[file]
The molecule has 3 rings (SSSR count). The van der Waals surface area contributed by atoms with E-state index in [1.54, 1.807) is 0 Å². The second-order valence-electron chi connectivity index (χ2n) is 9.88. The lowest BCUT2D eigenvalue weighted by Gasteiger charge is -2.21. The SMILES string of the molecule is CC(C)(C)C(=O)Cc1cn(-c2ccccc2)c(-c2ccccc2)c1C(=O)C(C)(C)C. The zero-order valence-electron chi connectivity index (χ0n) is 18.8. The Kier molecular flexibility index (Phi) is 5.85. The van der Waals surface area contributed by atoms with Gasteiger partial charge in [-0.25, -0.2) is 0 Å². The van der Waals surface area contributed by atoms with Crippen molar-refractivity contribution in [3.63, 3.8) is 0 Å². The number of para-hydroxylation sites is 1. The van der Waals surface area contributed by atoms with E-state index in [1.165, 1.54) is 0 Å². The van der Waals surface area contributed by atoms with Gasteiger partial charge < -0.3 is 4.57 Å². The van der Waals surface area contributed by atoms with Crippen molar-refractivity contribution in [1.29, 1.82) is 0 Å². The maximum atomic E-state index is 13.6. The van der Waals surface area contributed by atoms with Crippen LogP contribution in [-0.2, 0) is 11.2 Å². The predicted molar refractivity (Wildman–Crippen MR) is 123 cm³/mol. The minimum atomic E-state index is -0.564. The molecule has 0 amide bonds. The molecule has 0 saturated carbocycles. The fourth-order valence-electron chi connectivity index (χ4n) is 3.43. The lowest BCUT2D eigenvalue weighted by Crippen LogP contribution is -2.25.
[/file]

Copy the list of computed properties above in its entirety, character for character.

The molecule has 3 rings (SSSR count). The van der Waals surface area contributed by atoms with E-state index in [1.54, 1.807) is 0 Å². The second-order valence-electron chi connectivity index (χ2n) is 9.88. The lowest BCUT2D eigenvalue weighted by Gasteiger charge is -2.21. The SMILES string of the molecule is CC(C)(C)C(=O)Cc1cn(-c2ccccc2)c(-c2ccccc2)c1C(=O)C(C)(C)C. The zero-order valence-electron chi connectivity index (χ0n) is 18.8. The Kier molecular flexibility index (Phi) is 5.85. The van der Waals surface area contributed by atoms with Gasteiger partial charge in [-0.25, -0.2) is 0 Å². The van der Waals surface area contributed by atoms with Crippen molar-refractivity contribution in [3.63, 3.8) is 0 Å². The number of para-hydroxylation sites is 1. The van der Waals surface area contributed by atoms with E-state index in [1.165, 1.54) is 0 Å². The van der Waals surface area contributed by atoms with Gasteiger partial charge < -0.3 is 4.57 Å². The van der Waals surface area contributed by atoms with Crippen molar-refractivity contribution in [1.29, 1.82) is 0 Å². The maximum atomic E-state index is 13.6. The van der Waals surface area contributed by atoms with Crippen LogP contribution in [-0.2, 0) is 11.2 Å². The predicted molar refractivity (Wildman–Crippen MR) is 123 cm³/mol. The minimum atomic E-state index is -0.564. The molecule has 0 amide bonds. The molecule has 0 saturated carbocycles. The fourth-order valence-electron chi connectivity index (χ4n) is 3.43. The lowest BCUT2D eigenvalue weighted by Crippen LogP contribution is -2.25.